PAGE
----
Just as important, the mini LED array creates so many more local dimming zones than traditional LED backlights that the TVs’ contrast levels will be “unrivaled” compared to the contrast levels of competing LED-LCD TVs, Dew claimed.

While the 75-inch 8 Series TV features more than 25,000 mini LEDs and almost 1,000 dimming zones, the 65-inch model features a “proportionally smaller number” of mini LEDs and zones, the company said.

Chris Larson and Aaron Dew with one of TCL’s new 8 Series TVs.

Because so many mini LEDs can be packed closely together, the 8 Series delivers more precise control of backlighting over smaller sections of images. As a result, the TVs deliver deeper blacks and more detail in the brightest and darkest portions of an image, increasing perceived image depth. The technology also minimizes halos around bright objects on dark backgrounds, Dew said.

Quantum Contrast enables the TVs “to directly take on high-contrast OLED TVs in delivering a superior overall viewing experience,” the company explained in a statement.

The 8 Series achieves peak brightness levels that no other LED-LCD TV on the market will exceed “in a real-world HDR viewing experience,” Dew also told Sound & Vision without specifying brightness levels in nits. He defined a real-world experience as displaying typical HDR content in moderate lighting conditions as opposed to displaying test patterns for measurement in test labs.

Compare & Contrast
In the 8 Series, TCL delivers more dimming zones than any other TV available in the U.S. In Vizio’s 2019 lineup, for example, one 75-inch quantum-dot TV features 480 zones based on more traditional LED technology, while Chinese rival Hisense offers up to 132 zones in a 65-inch quantum-dot TV. Hisense previously announced the $3,499 U9F quantum-dot TV for the U.S. with 1,056 zones, but it doesn’t use densely packed mini LEDs, nor is Hisense now planning to launch it here.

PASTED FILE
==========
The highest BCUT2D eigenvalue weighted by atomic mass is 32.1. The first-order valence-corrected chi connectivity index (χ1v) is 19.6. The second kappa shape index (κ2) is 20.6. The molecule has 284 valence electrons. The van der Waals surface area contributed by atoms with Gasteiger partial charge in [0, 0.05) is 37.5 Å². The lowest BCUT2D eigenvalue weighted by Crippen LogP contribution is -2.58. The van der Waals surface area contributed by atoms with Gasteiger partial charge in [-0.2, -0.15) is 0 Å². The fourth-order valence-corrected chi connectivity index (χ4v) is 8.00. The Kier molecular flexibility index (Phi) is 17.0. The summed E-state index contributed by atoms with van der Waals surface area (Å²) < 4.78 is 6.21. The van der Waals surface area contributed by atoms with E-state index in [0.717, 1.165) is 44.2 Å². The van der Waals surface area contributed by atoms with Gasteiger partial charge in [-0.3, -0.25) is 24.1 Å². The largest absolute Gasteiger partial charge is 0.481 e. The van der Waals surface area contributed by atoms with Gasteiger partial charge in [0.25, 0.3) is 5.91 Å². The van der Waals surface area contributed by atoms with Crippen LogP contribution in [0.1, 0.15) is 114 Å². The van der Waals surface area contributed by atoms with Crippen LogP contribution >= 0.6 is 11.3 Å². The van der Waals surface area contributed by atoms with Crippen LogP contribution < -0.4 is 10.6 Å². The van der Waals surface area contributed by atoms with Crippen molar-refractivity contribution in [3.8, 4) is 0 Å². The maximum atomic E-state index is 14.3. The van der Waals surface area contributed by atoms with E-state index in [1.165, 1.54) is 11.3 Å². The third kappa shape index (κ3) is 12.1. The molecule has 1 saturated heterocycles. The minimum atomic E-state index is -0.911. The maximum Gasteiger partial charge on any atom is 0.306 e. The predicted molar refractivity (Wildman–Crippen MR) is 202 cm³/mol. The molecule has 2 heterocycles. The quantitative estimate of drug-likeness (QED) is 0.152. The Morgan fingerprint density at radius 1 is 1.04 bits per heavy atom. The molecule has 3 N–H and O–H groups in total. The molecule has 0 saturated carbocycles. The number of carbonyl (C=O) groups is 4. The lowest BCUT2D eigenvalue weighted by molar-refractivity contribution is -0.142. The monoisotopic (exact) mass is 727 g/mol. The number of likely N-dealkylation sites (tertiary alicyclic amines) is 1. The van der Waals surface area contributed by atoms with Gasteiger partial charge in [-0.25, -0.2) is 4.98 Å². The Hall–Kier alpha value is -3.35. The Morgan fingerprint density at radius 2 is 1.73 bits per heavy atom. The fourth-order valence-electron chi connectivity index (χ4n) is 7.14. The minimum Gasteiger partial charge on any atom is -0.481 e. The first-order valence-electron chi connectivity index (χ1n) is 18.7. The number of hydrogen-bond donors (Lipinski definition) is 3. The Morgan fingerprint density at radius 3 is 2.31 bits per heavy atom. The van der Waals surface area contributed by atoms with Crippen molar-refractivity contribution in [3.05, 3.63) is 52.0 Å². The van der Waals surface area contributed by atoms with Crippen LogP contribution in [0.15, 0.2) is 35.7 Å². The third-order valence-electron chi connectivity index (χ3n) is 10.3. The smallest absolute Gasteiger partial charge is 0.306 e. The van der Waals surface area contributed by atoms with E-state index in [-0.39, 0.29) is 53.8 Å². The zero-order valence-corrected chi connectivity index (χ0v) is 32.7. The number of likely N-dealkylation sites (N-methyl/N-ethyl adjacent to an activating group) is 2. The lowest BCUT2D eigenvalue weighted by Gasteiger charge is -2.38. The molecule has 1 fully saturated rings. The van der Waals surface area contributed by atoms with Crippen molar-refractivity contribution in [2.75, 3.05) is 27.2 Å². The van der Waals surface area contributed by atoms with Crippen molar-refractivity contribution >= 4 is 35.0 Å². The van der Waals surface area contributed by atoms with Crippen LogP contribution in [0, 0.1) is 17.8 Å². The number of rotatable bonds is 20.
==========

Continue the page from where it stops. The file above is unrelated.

That’s Not All Folks
Other 6 and 8 Series features include a trio of high dynamic range (HDR) technologies (HDR 10, Dolby Vision, and HLG) as well as ALLM (Auto Low Latency Mode), an HDMI 2.1 feature that reduces video game lag. Both series feature bezel-less design on three sides.

The company’s first iPQ Engine mobile app, available in the fall for select Android and Apple mobile devices, will automatically calibrate TV color to enhance color accuracy.

The 6 and 8 Series also offer bezel-less FullView design and voice control of select features via Amazon Alexa and Google Assistant smart speakers. Through the microphone-equipped Roku Voice remote, viewers can also tell the TVs to launch streaming channels, search for specific programs, switch inputs and the like.

8K in the Wings
As part of its performance drive, TCL will expand quantum-dot and mini-LED technology to planned 8K TVs, which will appear in the 8 Series in sizes of 75 inches and up.

Those TVs are now due in the first half of 2020 instead of this year to leverage the 2020 launch of 8K videogame consoles, the company said. The 8K consoles represent a “big market driver” behind future 8K TV sales, Dew told Sound & Vision.

TCL is also waiting for the trade group licensing HDMI technology to release more compliance-testing specifications for 8K-capable HDMI 2.1 connections. Tests of 8K TVs based on the specs will ensure an optimum “out-of-the-box” experience when consumers connect an 8K TV to an 8K console via HDMI 2.1, TCL said.

5 Series Basics
In more mainstream 4K fare, TCL is making minor enhancements to its lower priced 5 Series, which gets FullView bezel-less design on three sides of the display. Four 5 Series TVs are due in 43- to 65-inch sizes at prices starting at less than $300, down from a previous opening price of $429 for a 43-inch model. They also feature HDR 10, Dolby Vision, and HLG HDR.